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Soil is a fundamental part of land and is key in determining what activities can be undertaken and supported on different types of land; how capable is land is sustaining different farming systems, different woodland types, valued habitats, as a sink for carbon.
The Institute has a long and successful record in capability assessment and mapping. The Land Capability for Agriculture classification – a system that classifies land into seven classes based on the degree of limitation imposed by biophysical constraints including soil - was developed in the late 1970s and is as relevant now as it has ever been. It is now being used in both a research capacity in the assessment of climate change impacts on agriculture and in policy development as agricultural subsidy moves towards area-based payments. For more information see the Land Capability for Agriculture leaflet.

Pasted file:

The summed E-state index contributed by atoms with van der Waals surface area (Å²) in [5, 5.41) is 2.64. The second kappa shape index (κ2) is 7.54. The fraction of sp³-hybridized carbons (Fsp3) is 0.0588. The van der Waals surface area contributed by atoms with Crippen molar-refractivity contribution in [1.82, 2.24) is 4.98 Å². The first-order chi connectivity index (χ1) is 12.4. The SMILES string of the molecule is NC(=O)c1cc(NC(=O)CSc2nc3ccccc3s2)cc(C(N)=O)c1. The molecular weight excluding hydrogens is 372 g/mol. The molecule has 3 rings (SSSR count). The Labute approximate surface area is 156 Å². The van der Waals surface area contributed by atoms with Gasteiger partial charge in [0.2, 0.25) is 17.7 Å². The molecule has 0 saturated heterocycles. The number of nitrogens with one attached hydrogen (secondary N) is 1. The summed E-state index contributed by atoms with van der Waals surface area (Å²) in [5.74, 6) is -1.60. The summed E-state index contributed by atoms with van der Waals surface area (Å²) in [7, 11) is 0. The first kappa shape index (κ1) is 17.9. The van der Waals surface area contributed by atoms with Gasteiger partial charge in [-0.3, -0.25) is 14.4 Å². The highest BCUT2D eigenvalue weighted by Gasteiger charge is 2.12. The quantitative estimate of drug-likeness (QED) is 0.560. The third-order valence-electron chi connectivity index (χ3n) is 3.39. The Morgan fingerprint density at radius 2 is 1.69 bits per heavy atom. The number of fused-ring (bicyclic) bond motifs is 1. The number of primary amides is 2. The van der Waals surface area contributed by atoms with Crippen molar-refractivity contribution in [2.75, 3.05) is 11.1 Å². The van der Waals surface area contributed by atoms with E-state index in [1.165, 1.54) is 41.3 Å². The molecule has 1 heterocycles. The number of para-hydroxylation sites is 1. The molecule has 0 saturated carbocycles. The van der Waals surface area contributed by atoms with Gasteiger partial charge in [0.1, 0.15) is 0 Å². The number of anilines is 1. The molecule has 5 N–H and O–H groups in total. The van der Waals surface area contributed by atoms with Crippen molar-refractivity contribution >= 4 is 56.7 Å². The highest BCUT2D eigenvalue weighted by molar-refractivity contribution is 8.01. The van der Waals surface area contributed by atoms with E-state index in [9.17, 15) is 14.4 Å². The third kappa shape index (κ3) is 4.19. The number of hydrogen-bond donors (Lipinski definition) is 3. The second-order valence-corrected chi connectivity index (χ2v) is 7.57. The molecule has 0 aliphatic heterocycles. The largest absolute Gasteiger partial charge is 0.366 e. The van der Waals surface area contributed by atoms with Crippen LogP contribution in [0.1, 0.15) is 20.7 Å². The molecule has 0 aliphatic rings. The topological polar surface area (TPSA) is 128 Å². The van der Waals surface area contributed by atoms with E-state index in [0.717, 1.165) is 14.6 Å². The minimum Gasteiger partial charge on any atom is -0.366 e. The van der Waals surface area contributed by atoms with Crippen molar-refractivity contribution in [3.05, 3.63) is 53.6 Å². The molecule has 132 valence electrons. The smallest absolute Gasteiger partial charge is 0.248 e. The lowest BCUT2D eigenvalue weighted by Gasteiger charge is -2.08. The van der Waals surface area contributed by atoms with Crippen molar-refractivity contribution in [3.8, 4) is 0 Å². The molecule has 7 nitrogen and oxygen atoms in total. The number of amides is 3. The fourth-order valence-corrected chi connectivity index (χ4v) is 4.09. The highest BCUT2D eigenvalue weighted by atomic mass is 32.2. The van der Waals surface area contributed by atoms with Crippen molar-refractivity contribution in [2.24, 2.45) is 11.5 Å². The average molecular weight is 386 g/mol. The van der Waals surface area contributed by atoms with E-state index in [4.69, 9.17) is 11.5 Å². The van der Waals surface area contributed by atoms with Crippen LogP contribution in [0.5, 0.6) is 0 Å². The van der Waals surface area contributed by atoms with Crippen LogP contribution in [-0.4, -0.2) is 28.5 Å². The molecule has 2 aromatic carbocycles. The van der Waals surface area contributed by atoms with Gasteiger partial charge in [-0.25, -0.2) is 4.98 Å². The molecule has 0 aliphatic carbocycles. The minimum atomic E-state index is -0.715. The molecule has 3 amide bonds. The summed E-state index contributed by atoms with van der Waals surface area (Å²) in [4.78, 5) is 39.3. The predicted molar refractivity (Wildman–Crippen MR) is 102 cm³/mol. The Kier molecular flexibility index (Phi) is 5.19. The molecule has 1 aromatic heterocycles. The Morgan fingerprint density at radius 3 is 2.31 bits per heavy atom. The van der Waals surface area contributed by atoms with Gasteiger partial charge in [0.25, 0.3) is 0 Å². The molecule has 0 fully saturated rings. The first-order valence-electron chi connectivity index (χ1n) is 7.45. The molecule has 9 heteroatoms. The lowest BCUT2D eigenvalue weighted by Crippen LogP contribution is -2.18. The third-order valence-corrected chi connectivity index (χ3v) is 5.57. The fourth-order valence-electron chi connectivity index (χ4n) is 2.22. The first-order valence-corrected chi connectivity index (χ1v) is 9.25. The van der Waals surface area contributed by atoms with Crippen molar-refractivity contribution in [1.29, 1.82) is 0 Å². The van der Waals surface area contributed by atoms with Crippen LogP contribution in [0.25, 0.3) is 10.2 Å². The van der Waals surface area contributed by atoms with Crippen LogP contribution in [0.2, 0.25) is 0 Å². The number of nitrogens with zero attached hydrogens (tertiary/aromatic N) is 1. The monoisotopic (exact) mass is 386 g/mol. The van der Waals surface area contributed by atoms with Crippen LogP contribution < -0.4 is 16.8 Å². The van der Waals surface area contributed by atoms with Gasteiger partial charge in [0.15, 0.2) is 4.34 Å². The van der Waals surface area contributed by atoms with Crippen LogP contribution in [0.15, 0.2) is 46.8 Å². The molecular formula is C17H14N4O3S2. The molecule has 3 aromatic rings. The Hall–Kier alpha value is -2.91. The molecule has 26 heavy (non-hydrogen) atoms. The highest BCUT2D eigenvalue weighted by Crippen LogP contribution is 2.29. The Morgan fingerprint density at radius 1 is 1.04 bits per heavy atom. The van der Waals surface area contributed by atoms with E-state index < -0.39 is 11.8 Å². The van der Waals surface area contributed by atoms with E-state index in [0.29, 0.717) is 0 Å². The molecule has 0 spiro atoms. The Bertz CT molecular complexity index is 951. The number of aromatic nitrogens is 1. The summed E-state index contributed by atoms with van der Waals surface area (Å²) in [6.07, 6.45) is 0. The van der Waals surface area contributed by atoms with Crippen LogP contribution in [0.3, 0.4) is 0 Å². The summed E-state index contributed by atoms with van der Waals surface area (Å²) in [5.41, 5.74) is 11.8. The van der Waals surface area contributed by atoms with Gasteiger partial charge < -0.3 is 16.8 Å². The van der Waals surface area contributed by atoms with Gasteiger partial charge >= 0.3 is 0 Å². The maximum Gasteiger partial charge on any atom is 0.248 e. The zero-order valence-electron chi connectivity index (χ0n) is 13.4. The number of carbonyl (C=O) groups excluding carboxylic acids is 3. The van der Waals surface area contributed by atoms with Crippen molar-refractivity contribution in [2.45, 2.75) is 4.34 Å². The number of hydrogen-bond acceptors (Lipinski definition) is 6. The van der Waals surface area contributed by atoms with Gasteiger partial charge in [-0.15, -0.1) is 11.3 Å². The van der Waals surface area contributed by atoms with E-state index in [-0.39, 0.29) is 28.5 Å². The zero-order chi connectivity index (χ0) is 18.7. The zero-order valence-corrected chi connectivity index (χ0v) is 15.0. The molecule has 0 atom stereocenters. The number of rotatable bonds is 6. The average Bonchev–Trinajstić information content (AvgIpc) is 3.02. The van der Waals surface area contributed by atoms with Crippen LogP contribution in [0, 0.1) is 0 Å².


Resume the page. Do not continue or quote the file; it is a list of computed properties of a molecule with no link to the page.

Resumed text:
We have also produced similar products such as for forestry, native woodlands and waste recycling, all of which relies on soil as a principle component of the method. Soils also provide a buffer against pollutant transfer to water and air and a number of derived products have been produced. For more information see the Indicators of Sustainability page.
This experience has placed the Institute in a strong position when so much environmental/sustainability research is being badged under Ecosystem Services; many of these products about land’s capacity to deliver certain products are in essence those services. This work is being taken forward in a number of our Themes, notably Realising Land’s Potential, where increasingly we will be looking at conflicts and complementarities between different Services provided by our soils.
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